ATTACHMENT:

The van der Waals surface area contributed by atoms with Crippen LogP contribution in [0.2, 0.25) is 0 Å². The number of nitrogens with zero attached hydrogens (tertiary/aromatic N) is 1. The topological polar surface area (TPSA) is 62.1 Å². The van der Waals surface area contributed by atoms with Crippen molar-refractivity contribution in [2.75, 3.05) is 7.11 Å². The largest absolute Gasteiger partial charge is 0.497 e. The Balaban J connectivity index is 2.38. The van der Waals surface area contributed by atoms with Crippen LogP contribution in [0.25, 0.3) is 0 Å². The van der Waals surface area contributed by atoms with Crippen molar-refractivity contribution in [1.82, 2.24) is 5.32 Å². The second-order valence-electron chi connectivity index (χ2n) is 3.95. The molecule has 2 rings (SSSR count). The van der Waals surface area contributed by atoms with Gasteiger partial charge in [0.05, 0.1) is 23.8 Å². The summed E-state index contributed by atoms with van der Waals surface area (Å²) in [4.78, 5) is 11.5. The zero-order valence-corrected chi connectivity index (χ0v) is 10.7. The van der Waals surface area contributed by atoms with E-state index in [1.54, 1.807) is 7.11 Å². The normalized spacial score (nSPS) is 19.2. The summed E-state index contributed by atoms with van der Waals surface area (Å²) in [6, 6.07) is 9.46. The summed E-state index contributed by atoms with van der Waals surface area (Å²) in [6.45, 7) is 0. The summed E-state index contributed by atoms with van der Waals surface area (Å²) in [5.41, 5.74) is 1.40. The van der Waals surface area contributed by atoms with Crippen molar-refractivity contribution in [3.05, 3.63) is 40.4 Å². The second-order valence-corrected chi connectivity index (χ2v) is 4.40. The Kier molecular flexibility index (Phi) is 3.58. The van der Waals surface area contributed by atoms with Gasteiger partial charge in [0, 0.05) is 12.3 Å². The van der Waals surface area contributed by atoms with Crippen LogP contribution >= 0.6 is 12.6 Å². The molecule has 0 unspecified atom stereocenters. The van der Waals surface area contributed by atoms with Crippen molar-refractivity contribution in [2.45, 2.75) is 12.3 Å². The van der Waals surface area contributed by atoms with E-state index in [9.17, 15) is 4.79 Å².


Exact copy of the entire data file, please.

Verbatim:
The van der Waals surface area contributed by atoms with Crippen LogP contribution in [0.2, 0.25) is 0 Å². The number of nitrogens with zero attached hydrogens (tertiary/aromatic N) is 1. The topological polar surface area (TPSA) is 62.1 Å². The van der Waals surface area contributed by atoms with Crippen molar-refractivity contribution in [2.75, 3.05) is 7.11 Å². The largest absolute Gasteiger partial charge is 0.497 e. The Balaban J connectivity index is 2.38. The van der Waals surface area contributed by atoms with Crippen LogP contribution in [0.25, 0.3) is 0 Å². The van der Waals surface area contributed by atoms with Crippen molar-refractivity contribution in [1.82, 2.24) is 5.32 Å². The second-order valence-electron chi connectivity index (χ2n) is 3.95. The molecule has 2 rings (SSSR count). The van der Waals surface area contributed by atoms with Gasteiger partial charge in [0.05, 0.1) is 23.8 Å². The summed E-state index contributed by atoms with van der Waals surface area (Å²) in [4.78, 5) is 11.5. The zero-order valence-corrected chi connectivity index (χ0v) is 10.7. The van der Waals surface area contributed by atoms with E-state index in [1.54, 1.807) is 7.11 Å². The normalized spacial score (nSPS) is 19.2. The summed E-state index contributed by atoms with van der Waals surface area (Å²) in [6, 6.07) is 9.46. The summed E-state index contributed by atoms with van der Waals surface area (Å²) in [6.45, 7) is 0. The summed E-state index contributed by atoms with van der Waals surface area (Å²) in [5.41, 5.74) is 1.40. The van der Waals surface area contributed by atoms with Crippen molar-refractivity contribution in [3.05, 3.63) is 40.4 Å². The second-order valence-corrected chi connectivity index (χ2v) is 4.40. The Kier molecular flexibility index (Phi) is 3.58. The van der Waals surface area contributed by atoms with Gasteiger partial charge in [0, 0.05) is 12.3 Å². The van der Waals surface area contributed by atoms with Crippen LogP contribution >= 0.6 is 12.6 Å². The molecule has 0 unspecified atom stereocenters. The van der Waals surface area contributed by atoms with Crippen molar-refractivity contribution in [2.45, 2.75) is 12.3 Å². The van der Waals surface area contributed by atoms with E-state index in [9.17, 15) is 4.79 Å².